Flip and Scoop: Using Scoop.it and the Flipped Classroom to Study Black History
1 People We Need to Know
Talk with students about the African American inventors, scientists, war heroes and everyday heroes that they know about. The list is probably not too long.
Explain that this lesson is going to help them learn about and teach each other about one person they admire from this list.
Each student (or they can work in pairs) should choose one person from the list that they want to learn and teach about.
You can use these links or add your own. You can add poets, writers and artists if you want this to be an arts lesson. This part of the lesson is for students to look at lists and choose a person they want to research.
2 The Scoop
In class, students will get Scoop.it accounts for free.
Provide a mini-lesson on how to use Scoop.it, including how to curate links and how to write your own insights on the links. (Provide a handout if necessary or have students take notes).
After getting the accounts - it's time for the first flip.
Students should go home and find 3 - 5 "scoops" on the person of their choice. They need to read the articles carefully and write notes (twitter size) that Scoop calls "insights" about each article they read.
Tell the students that they will have to come to the next class with their insights and they will have to talk about WHY they chose the person they chose with the class.
This step is designed to prevent students from just copying and pasting or skimming articles online by:
1) having them write insights on paper
2) keeping the insights to a tweet length
3) remembering WHY they chose the person to research
3 Group Share
At this point, each student will share for between 1 - 2 minutes with the rest of the group. They will tell the group why they chose the person they did.
This should accomplish three things:
1. Pique the other students' interest in learning more about other scientists, inventors and everyday heroes.
2. Help the students see in general the contributions made to history and technology and science by African Americans.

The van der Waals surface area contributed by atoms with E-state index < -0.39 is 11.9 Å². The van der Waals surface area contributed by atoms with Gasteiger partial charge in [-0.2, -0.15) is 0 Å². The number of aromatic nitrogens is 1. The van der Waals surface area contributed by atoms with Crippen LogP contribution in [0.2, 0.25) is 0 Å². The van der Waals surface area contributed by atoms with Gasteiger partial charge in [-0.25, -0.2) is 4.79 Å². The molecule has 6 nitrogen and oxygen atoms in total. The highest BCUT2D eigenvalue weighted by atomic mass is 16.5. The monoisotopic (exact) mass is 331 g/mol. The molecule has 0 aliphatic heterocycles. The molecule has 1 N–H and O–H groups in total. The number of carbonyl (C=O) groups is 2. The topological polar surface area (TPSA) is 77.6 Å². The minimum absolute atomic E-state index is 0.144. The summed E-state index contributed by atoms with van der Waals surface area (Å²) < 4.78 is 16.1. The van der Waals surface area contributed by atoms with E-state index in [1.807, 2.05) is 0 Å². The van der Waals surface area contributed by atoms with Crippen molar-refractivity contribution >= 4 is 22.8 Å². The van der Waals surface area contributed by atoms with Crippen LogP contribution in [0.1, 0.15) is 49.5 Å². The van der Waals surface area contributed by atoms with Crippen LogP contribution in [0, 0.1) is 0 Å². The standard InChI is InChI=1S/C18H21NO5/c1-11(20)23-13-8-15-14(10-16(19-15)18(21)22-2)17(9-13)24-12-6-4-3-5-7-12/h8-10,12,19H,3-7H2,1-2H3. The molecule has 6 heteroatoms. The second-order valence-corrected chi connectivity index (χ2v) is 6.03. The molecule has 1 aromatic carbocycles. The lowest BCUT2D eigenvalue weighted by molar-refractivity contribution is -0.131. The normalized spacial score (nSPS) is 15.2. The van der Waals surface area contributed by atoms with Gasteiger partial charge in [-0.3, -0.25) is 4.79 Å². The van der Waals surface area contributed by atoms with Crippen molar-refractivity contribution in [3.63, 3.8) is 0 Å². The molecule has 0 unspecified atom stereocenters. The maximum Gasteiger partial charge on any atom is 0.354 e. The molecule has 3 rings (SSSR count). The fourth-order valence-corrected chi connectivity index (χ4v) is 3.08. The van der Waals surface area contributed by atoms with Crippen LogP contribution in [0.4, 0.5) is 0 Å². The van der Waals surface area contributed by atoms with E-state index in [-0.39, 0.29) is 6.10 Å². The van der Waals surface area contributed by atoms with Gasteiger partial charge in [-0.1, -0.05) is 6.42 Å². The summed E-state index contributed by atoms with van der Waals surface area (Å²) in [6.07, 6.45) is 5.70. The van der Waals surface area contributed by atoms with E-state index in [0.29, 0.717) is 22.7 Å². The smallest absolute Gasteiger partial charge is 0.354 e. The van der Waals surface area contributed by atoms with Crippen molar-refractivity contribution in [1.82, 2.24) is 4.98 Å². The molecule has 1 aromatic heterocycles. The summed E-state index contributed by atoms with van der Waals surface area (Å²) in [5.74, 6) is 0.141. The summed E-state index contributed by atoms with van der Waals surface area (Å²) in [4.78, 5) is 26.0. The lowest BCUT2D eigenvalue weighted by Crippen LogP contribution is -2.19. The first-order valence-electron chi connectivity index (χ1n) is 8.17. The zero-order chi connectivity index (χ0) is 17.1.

3. Prepare students for the next step.
Students will take the next 10 - 15 minutes to write their insights on their Scoop It pages.
At this point, as the teacher, you have a few choices to prepare for the next step.
With a free Scoop It account, students can share their scoops in three ways:
1. Email a newsletter to you. (they can only send three per free account). You can forward the email to as many students as you like. With this scenario, students can sign up to learn about 1 - 3 more people after the session. Students can email the newsletter once and then forward it to the other students who signed up.
2. If the classes have Blogger accounts and/or you have one, you can embed all of the Scoops to your Blogger account and students can either sign up OR read about 1 - 3 more people through your blog or through a list of student blogs.
3. Students can paste links of their scoops in emails or on their blogs or on a class blog or Google site (not as nice to look at).
This step depends on time, internet connectivity, and goal -- do you want to create your own class scoops webpage for students for next year as well?
Do you want to have a gallery page on your blog?
Do you want students to visit each others' blogs and post comments?
By learning to use Scoop It, you can see the different ways to use it in the classroom depending on the outcome you want.
Either way, it's time for the next Flip.
5 Final Flip
In this step, students read each others' Scoops and insights at home. You can assign as many as you like depending on time, grade level and other differentiation reasons.
Either way, students need to make sure they have "signed up" so that every person is covered at least once.
Students will read about 1 - 3 people and then prepare their own insights about each person, rather than each article. Insights should be handwritten and consist of 2 - 3 points about each person.
Students should be prepared to talk about what they have learned.
6 Parter Share Mashup
In this step, students take a few minutes to look over their notes and prepare for the mash-up.
Have students walk around the room (with their notes) in a random way until you call out "freeze." At that point, students should grab a partner, find a space to talk and share their insights. Try to get through all and ask one question at the end.
Do this several times with students choosing different partners each time.
Excitement should build and nerves should be calmed as this won't be a whole group presentation.
By repeating their insights, they should learn more about the people they researched and studied rather than just .
By having to go quickly, it will leave them wanting more.
This step could be tech or non-tech depending on the teacher.
Students should reflect on what they've learned and include the following ideas:
1. Did any of the people inspire you?
2. What did you learn about history? Why do you think you hadn't heard of many of the people you learned about until this lesson?
3. What was it like to write short insights about articles and people?
4. How was the share?
You can phrase the questions any way you like depending on the age of the student and the focus of the lessons. Writing about process as well as content is always valuable either way.
One final note for the teacher: This lesson can take place over several days or it can be condensed into one day and night (if necessary). It can also be spread out over a couple of weeks if you don't have time to do all the lessons in a row.
One of the main goals in the lesson is to keep students active and engaged by challenging them and combining different types of activities. This should help them really learn rather than just forget the content in the coming days.